A new study on campus set to be published next week is reporting that students are experiencing declining levels of the overall student experience at NAIT and higher levels of stress and anxiety.
The Idea Marketing Club conducted a student survey in December with the focus on the mental health of business students as a result of losing their usual midterm week. The fall semester was the first since the change of JR Shaw School of Business to the same exam schedule as the rest of NAIT.
“Just based on the general vibe within the business program, we thought we needed some quantifiable research to show how students were feeling,” said Belle Shaw, VP Communications, of the Idea Marketing Club.
“So we took on the mission of conducting some primary research into the subject and it just exploded.”
The survey was structured as a series of multiple choice questions concerning the student experience with midterm week, scaled questions from 1-5 about well-being, and two written response questions.
Over 675 students completed the survey, distributed on social media and email, equating to roughly 25 per cent of the business school. However, Shaw added that since midterm week served as a makeshift reading break, its absence made the survey applicable to all the schools of NAIT, despite its original business focus.
Eighteen per cent of respondents were from different faculties of NAIT, and few, if any from another school.
Ninety per cent of students who replied to the survey wrote more than a one paragraph reply. Over 300 detailed in length how their “classroom experience was impacted” because of a lost midterm week, with 69 per cent saying their attendance was impacted without the exam week and 67 per cent having mentions of “stress.”
Seventy-three per cent of students said they were willing to adjust their schedule to accommodate a fall reading break. Sixty-seven per cent of those who answered said ‘yes’ to a fall reading break favoured beginning the fall semester a week earlier than ending it a week later.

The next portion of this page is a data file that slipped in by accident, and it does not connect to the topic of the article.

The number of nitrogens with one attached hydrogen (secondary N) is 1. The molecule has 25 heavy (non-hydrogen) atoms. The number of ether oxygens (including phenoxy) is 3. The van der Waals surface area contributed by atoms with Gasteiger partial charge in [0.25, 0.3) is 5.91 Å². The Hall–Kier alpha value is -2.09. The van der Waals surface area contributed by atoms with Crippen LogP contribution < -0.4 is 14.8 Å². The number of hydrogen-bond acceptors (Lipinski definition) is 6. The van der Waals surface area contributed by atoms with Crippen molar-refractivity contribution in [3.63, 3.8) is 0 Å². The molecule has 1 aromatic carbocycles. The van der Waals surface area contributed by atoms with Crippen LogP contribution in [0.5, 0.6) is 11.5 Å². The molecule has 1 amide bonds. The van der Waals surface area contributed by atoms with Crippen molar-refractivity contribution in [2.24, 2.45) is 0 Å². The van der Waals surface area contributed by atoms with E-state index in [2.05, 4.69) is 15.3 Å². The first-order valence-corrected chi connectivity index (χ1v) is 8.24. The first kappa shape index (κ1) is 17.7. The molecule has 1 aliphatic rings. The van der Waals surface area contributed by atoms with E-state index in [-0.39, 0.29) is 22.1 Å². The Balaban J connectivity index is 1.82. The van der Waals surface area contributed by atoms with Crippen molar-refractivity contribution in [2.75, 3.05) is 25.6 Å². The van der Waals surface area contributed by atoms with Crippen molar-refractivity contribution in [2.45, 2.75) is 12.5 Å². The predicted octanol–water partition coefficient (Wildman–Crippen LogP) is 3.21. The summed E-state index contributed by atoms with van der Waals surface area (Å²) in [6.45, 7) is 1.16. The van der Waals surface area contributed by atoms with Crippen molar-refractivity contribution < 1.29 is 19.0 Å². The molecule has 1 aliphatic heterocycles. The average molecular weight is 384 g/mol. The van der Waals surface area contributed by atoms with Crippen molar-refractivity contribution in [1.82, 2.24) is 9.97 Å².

Students also reported an overwhelming feeling of stress and anxiety, a decrease in their study skills and a negative impact on mental health. Nearly half of respondents said they were also worried about their instructors, noting longer turnaround times on their assignments. Shaw said they too were frustrated by the change.
“They [the teachers] were really upset by that. I think some faculty members wanted to help us out just to have something quantifiable to hand to NAIT to say ‘you should probably do something about this’,” said Shaw.
The quantity of longer responses has been eye-opening for the team, who pursued feedback because they say NAIT “lacked communication” about the removal of midterm week.
“There may have been a formal warning somewhere but I’m speaking for myself unequivocally, nobody heard about it. I didn’t know and I’m a pretty involved student in the business program, too. There may have been a warning but people didn’t hear about it,” said Shaw.
With lots of feedback reporting more mental health strain, the team’s call to action is “change at the administrative level of NAIT.”
“We really want people to talk to decision-makers about instilling another reading break and focus more on mental health – utilizing some of the resources NAIT has gotten in the last year.”
In Sept. 2017, the provincial government announced a three-year $495,000 mental health grant. Since then, the Nugget has confirmed that the funding from the grant has gone towards free fitness classes from January to March and an expanded pet therapy program.
The full results of their report will be published next Week when the club launches its website.
– Michael Menzies